Of Woolf, Kingston stated:

I found that whenever I come to a low point in my life or in my work, when I read Virginia Woolf's Orlando, that always seems to get my life force moving again. I just love the way she can make one character live for four hundred years, and that Orlando can be a man. Orlando can be a woman. Virginia broke through constraints of time, of gender, of culture.[16]

Similarly, Kingston's praise of William Carlos Williams expresses her appreciation of his seemingly genderless work:

I love In the American Grain because it does the same thing. Abraham Lincoln is a 'mother' of our country. He talks about this wonderful woman walking through the battlefields with her beard and shawl. I find that so freeing, that we don't have to be constrained to being just one ethnic group or one gender-- both [Woolf and Williams] make me feel that I can now write as a man, I can write as a black person, as a white person; I don't have to be restricted by time and physicality.[16]


Though Kingston's work is acclaimed by some, it has also received negative criticism, especially from some members of the Chinese American community. Playwright and novelist Frank Chin has severely criticized Kingston's The Woman Warrior, stating that Kingston deliberately tarnished the authenticity of Chinese tradition by altering traditional stories and myths to appeal to white sensitivities.[6] Chin has accused Kingston of "liberally adapting [traditional stories] to collude with white racist stereotypes and to invent a 'fake' Chinese-American culture that is more palatable to the mainstream."[17]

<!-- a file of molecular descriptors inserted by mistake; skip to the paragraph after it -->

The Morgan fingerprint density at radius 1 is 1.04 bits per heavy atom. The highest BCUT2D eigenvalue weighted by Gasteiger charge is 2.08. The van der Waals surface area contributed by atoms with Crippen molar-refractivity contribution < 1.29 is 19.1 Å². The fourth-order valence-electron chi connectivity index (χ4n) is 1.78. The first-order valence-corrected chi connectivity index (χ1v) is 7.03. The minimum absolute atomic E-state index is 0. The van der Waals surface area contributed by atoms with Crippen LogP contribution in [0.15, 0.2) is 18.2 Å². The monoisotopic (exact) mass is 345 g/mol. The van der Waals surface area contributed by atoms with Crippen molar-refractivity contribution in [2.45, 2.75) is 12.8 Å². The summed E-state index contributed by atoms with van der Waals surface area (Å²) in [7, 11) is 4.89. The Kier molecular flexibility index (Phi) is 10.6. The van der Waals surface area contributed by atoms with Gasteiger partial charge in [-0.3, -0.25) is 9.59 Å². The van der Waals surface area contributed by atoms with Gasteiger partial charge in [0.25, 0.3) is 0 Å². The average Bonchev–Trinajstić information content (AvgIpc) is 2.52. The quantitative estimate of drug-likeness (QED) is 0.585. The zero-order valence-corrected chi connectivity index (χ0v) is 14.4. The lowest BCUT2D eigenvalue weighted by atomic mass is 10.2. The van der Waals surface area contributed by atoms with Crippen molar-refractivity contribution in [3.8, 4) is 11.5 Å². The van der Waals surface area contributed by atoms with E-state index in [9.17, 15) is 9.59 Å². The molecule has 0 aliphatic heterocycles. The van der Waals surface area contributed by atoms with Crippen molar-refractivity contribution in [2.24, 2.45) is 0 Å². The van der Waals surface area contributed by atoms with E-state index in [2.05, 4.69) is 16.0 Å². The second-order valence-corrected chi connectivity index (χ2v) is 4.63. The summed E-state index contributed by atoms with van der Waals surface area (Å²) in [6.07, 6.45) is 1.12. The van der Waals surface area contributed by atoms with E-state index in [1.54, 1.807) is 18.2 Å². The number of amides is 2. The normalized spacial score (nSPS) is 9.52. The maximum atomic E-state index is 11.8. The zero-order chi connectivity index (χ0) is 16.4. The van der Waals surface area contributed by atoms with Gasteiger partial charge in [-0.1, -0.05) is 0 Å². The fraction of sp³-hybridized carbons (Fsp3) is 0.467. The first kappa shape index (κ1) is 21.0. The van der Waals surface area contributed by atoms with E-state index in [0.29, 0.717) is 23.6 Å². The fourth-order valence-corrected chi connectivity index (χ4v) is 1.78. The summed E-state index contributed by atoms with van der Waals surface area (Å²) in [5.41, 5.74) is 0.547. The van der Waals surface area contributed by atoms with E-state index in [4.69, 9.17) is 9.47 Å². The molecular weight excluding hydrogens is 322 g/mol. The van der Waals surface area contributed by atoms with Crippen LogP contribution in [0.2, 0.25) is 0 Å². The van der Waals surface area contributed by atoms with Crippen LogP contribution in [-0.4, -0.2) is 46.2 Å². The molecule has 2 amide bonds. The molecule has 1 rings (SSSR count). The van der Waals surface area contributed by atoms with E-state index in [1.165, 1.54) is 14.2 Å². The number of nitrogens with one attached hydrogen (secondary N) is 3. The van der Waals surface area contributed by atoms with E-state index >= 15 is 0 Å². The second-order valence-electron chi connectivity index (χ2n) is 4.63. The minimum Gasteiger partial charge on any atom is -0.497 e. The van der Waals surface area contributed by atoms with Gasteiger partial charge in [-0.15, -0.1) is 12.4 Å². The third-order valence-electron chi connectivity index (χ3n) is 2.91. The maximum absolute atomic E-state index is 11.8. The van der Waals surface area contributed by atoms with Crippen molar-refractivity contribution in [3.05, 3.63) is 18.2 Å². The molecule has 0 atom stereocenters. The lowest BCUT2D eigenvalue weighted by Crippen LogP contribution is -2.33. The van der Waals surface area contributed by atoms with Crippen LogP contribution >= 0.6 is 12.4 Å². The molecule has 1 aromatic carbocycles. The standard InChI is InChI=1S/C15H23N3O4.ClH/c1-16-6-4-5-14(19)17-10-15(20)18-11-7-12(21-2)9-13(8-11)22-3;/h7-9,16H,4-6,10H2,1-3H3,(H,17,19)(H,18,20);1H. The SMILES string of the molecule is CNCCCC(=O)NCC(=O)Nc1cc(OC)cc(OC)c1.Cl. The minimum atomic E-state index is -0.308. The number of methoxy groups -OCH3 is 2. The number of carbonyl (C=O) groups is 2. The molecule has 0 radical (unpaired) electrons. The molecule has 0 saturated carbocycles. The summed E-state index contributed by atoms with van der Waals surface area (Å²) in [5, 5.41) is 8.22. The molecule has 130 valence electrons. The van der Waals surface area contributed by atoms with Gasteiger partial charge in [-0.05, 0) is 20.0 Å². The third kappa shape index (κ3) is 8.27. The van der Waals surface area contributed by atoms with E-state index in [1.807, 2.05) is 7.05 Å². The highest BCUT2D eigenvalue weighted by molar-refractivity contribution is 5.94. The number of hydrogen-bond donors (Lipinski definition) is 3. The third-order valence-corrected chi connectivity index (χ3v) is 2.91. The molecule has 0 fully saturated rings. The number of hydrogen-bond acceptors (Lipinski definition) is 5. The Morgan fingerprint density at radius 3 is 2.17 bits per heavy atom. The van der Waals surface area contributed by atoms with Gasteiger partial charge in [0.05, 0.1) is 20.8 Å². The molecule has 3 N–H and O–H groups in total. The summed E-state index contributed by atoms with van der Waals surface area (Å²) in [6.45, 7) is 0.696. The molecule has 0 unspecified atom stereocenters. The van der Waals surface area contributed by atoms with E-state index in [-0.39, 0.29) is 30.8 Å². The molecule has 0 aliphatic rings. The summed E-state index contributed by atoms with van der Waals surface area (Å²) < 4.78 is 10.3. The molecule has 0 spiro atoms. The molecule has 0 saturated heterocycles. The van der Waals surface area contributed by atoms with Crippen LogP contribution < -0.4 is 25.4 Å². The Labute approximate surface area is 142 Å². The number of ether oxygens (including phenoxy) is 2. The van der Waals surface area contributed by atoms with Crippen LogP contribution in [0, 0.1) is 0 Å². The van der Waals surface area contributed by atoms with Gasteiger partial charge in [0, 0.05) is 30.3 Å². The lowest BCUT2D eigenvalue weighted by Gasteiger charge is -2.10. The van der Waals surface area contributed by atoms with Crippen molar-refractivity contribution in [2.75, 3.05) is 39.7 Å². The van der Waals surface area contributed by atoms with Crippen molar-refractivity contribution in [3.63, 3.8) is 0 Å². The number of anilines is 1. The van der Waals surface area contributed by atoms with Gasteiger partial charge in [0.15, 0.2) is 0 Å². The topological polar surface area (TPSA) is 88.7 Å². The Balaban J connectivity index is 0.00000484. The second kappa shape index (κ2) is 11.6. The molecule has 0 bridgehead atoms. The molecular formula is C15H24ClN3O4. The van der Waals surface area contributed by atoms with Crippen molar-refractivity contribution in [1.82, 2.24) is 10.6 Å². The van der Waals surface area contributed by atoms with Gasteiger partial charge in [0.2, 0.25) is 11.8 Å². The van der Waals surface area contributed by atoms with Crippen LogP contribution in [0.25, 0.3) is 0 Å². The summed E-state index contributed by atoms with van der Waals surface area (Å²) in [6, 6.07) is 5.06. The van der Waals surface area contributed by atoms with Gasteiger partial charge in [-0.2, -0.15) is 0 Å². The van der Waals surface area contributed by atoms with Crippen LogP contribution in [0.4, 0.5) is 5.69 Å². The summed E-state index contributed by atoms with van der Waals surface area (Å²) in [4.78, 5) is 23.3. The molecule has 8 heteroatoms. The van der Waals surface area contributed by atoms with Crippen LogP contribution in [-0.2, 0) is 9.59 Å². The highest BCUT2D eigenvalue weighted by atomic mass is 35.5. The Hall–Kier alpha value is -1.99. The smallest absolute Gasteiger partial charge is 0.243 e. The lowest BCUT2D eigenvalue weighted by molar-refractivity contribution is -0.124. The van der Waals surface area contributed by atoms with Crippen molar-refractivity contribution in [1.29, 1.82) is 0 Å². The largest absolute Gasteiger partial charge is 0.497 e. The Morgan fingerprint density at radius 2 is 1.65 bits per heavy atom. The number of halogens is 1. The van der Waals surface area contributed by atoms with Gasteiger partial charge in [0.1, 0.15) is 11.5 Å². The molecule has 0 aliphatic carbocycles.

Kingston commented on her critics' opinions in a 1990 interview in which she stated that men believe that minority women writers have "achieved success by collaborating with the white racist establishment," by "pander[ing] to the white taste for feminist writing... It's a one-sided argument because the women don't answer. We let them say those things because we don't want to be divisive."[18]

However, several female Asian scholars have also criticized Kingston's work. Shirley Geok-lin Lim, a professor of English at the University of California, Santa Barbara, stated that Kingston's "representations of patriarchal, abusive Chinese history were playing to a desire to look at Asians as an inferior spectacle".[19] Writer Katheryn M. Fong took exception to Kingston's "distortion of the histories of China and Chinese America" and denounced Kingston for her "over-exaggerated" depiction of Chinese and Chinese American cultural misogyny.[7] "The problem is that non-Chinese are reading [Kingston's] fiction as true accounts of Chinese and Chinese American history," wrote Fong, who noted that her own father "was very loving" towards her.[7][20]


Selected works[edit]


  1. ^ This was the award for hardcover "General Nonfiction".
    From 1980 to 1983 in National Book Awards history there were several nonfiction subcategories including General Nonfiction, with dual hardcover and paperback awards in most categories.


  1. ^ a b "Maxine Hong Kingston: Chronology". eNotes. Archived from the original on 2009-07-15. Retrieved 2014-08-25. 1965–1967: Kingston teaches English and mathematics at Sunset High School in Hayward, California. She is active in the protest movement against the Vietnam War.
  2. ^ "Maxine Hong Kingston 湯婷婷". 英文文學與文化教學資料庫 (in Chinese).
  3. ^ a b Huntley, E. D. (2001). Maxine Hong Kingston: A Critical Companion. Bloomsbury Academic. p. 1. ISBN 9780313308772.